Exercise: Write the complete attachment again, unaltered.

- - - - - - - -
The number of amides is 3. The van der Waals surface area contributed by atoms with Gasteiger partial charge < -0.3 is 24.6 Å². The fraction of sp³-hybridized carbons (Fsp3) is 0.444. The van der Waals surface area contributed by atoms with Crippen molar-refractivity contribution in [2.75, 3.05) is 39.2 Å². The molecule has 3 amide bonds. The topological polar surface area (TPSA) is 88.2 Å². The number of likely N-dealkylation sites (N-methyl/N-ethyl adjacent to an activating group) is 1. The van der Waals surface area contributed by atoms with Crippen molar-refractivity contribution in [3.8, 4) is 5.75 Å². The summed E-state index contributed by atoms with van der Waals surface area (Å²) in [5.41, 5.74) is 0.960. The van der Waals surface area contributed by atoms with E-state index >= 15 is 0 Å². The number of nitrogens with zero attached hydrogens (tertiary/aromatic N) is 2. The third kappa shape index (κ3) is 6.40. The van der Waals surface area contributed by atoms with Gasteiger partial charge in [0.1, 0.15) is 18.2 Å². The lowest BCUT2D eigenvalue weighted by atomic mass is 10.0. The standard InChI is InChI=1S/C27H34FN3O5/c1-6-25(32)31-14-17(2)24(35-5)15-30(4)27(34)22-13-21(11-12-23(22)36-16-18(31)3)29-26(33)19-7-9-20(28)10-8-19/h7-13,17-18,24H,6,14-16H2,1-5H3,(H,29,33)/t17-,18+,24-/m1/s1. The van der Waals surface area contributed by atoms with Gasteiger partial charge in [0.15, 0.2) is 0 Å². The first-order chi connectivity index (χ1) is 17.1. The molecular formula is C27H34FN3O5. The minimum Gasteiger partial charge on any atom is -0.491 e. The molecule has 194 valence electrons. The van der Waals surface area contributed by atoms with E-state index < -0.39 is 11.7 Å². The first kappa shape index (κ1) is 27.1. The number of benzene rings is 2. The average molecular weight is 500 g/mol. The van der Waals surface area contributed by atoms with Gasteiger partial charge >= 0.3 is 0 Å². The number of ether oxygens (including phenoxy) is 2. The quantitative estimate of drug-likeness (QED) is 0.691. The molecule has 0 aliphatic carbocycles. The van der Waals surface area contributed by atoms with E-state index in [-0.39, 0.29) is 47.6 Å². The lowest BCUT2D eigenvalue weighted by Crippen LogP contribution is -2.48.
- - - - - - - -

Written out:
The number of amides is 3. The van der Waals surface area contributed by atoms with Gasteiger partial charge < -0.3 is 24.6 Å². The fraction of sp³-hybridized carbons (Fsp3) is 0.444. The van der Waals surface area contributed by atoms with Crippen molar-refractivity contribution in [2.75, 3.05) is 39.2 Å². The molecule has 3 amide bonds. The topological polar surface area (TPSA) is 88.2 Å². The number of likely N-dealkylation sites (N-methyl/N-ethyl adjacent to an activating group) is 1. The van der Waals surface area contributed by atoms with Crippen molar-refractivity contribution in [3.8, 4) is 5.75 Å². The summed E-state index contributed by atoms with van der Waals surface area (Å²) in [5.41, 5.74) is 0.960. The van der Waals surface area contributed by atoms with E-state index >= 15 is 0 Å². The number of nitrogens with zero attached hydrogens (tertiary/aromatic N) is 2. The third kappa shape index (κ3) is 6.40. The van der Waals surface area contributed by atoms with Gasteiger partial charge in [0.1, 0.15) is 18.2 Å². The lowest BCUT2D eigenvalue weighted by atomic mass is 10.0. The standard InChI is InChI=1S/C27H34FN3O5/c1-6-25(32)31-14-17(2)24(35-5)15-30(4)27(34)22-13-21(11-12-23(22)36-16-18(31)3)29-26(33)19-7-9-20(28)10-8-19/h7-13,17-18,24H,6,14-16H2,1-5H3,(H,29,33)/t17-,18+,24-/m1/s1. The van der Waals surface area contributed by atoms with Gasteiger partial charge in [0.15, 0.2) is 0 Å². The first-order chi connectivity index (χ1) is 17.1. The molecular formula is C27H34FN3O5. The minimum Gasteiger partial charge on any atom is -0.491 e. The molecule has 194 valence electrons. The van der Waals surface area contributed by atoms with E-state index < -0.39 is 11.7 Å². The first kappa shape index (κ1) is 27.1. The number of benzene rings is 2. The average molecular weight is 500 g/mol. The van der Waals surface area contributed by atoms with Gasteiger partial charge >= 0.3 is 0 Å². The number of ether oxygens (including phenoxy) is 2. The quantitative estimate of drug-likeness (QED) is 0.691. The molecule has 0 aliphatic carbocycles. The van der Waals surface area contributed by atoms with E-state index in [-0.39, 0.29) is 47.6 Å². The lowest BCUT2D eigenvalue weighted by Crippen LogP contribution is -2.48.